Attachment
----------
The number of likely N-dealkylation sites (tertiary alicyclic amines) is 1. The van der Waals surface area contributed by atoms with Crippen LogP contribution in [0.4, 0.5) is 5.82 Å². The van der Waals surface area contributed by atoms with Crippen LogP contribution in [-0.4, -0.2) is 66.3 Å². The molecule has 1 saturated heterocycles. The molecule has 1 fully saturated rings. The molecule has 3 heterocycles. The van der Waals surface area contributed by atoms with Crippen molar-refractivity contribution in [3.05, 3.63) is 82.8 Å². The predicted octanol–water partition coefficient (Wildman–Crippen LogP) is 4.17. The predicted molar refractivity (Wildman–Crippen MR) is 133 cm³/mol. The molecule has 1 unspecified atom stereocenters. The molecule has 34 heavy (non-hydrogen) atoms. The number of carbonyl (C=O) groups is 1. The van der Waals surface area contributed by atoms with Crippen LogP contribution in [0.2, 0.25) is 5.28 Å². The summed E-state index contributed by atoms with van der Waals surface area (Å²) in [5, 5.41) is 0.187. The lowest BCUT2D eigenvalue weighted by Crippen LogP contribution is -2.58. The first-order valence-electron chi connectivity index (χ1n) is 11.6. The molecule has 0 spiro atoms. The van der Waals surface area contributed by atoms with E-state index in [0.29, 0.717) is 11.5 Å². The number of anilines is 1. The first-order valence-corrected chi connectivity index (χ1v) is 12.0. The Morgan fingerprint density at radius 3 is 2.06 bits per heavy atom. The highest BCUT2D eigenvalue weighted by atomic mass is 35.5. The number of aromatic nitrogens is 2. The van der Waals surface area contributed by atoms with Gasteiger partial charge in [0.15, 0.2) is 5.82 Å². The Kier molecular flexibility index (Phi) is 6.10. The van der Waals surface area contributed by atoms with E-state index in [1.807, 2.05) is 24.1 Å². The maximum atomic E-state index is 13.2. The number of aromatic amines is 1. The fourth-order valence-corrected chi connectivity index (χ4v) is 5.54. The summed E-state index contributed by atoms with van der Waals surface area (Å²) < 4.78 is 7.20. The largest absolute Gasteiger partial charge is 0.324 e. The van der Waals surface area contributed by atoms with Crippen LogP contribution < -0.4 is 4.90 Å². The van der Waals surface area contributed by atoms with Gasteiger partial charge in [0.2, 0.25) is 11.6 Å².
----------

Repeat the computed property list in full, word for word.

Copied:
The number of likely N-dealkylation sites (tertiary alicyclic amines) is 1. The van der Waals surface area contributed by atoms with Crippen LogP contribution in [0.4, 0.5) is 5.82 Å². The van der Waals surface area contributed by atoms with Crippen LogP contribution in [-0.4, -0.2) is 66.3 Å². The molecule has 1 saturated heterocycles. The molecule has 1 fully saturated rings. The molecule has 3 heterocycles. The van der Waals surface area contributed by atoms with Crippen molar-refractivity contribution in [3.05, 3.63) is 82.8 Å². The predicted octanol–water partition coefficient (Wildman–Crippen LogP) is 4.17. The predicted molar refractivity (Wildman–Crippen MR) is 133 cm³/mol. The molecule has 1 unspecified atom stereocenters. The molecule has 34 heavy (non-hydrogen) atoms. The number of carbonyl (C=O) groups is 1. The van der Waals surface area contributed by atoms with Crippen LogP contribution in [0.2, 0.25) is 5.28 Å². The summed E-state index contributed by atoms with van der Waals surface area (Å²) in [5, 5.41) is 0.187. The lowest BCUT2D eigenvalue weighted by Crippen LogP contribution is -2.58. The first-order valence-electron chi connectivity index (χ1n) is 11.6. The molecule has 0 spiro atoms. The van der Waals surface area contributed by atoms with E-state index in [0.29, 0.717) is 11.5 Å². The number of anilines is 1. The first-order valence-corrected chi connectivity index (χ1v) is 12.0. The Morgan fingerprint density at radius 3 is 2.06 bits per heavy atom. The highest BCUT2D eigenvalue weighted by atomic mass is 35.5. The number of aromatic nitrogens is 2. The van der Waals surface area contributed by atoms with Gasteiger partial charge in [0.15, 0.2) is 5.82 Å². The Kier molecular flexibility index (Phi) is 6.10. The van der Waals surface area contributed by atoms with E-state index in [1.807, 2.05) is 24.1 Å². The maximum atomic E-state index is 13.2. The number of aromatic amines is 1. The fourth-order valence-corrected chi connectivity index (χ4v) is 5.54. The summed E-state index contributed by atoms with van der Waals surface area (Å²) < 4.78 is 7.20. The largest absolute Gasteiger partial charge is 0.324 e. The van der Waals surface area contributed by atoms with Crippen LogP contribution < -0.4 is 4.90 Å². The van der Waals surface area contributed by atoms with Gasteiger partial charge in [0.2, 0.25) is 11.6 Å².